Children under three still like to be held and carried places, so it was no surprise to me that the arrival of a baby would only intensify this need. Your children will both need to be held, often at the same time, so there will be times where you're going to have to do that. Hopefully this will happen after your birthing stitches have been removed. It does make for some great photos of course. Smile, always, so at least one day you can pretend that it was not excruciatingly painful.


If you think you had mom brain the first time, think again. Actually, you can't. Your head is now occupied by two massive yearly planners filled with information to be dealt with at all times. No personal reflection will ever be possible again, and memories from your youth will come in blurry flashes only during the deepest of sleep. (And a side note to this. The term "mom brain" is used to imply that mothers become stupider with the arrival of children, and nothing angers me more than hearing this. Mothers do not become stupid; they are simply flooded with a myriad of information of both mundane and critical importance. And even with the occasional slip-up they do a pretty damn good job with it regardless of the minutes that they sleep per day.)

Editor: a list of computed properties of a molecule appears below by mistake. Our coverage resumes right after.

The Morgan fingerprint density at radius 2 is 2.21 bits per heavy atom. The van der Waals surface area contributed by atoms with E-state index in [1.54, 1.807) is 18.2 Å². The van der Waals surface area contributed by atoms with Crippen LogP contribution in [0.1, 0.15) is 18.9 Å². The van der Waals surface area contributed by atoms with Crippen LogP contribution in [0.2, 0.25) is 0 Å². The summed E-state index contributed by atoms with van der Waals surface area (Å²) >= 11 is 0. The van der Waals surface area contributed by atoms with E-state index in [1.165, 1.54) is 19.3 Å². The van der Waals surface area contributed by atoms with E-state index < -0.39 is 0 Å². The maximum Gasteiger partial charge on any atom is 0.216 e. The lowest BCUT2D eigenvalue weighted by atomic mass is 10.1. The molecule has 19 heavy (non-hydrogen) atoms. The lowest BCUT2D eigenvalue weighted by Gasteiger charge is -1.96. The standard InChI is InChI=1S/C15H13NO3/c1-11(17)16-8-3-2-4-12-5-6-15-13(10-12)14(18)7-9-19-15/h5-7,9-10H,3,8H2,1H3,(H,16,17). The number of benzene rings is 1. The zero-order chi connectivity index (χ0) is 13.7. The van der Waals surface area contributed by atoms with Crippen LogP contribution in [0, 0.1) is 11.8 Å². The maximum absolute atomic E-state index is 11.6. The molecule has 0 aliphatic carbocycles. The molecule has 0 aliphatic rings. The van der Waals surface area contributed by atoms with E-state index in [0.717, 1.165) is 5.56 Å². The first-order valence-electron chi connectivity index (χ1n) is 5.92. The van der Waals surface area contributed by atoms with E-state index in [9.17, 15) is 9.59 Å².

Read Fool Me Twice: 2 Kids Under 3 (Part II).

Wednesday, February 25, 2015


Detail of matcha chocolate cake dusted in cocoa powder and powdered sugar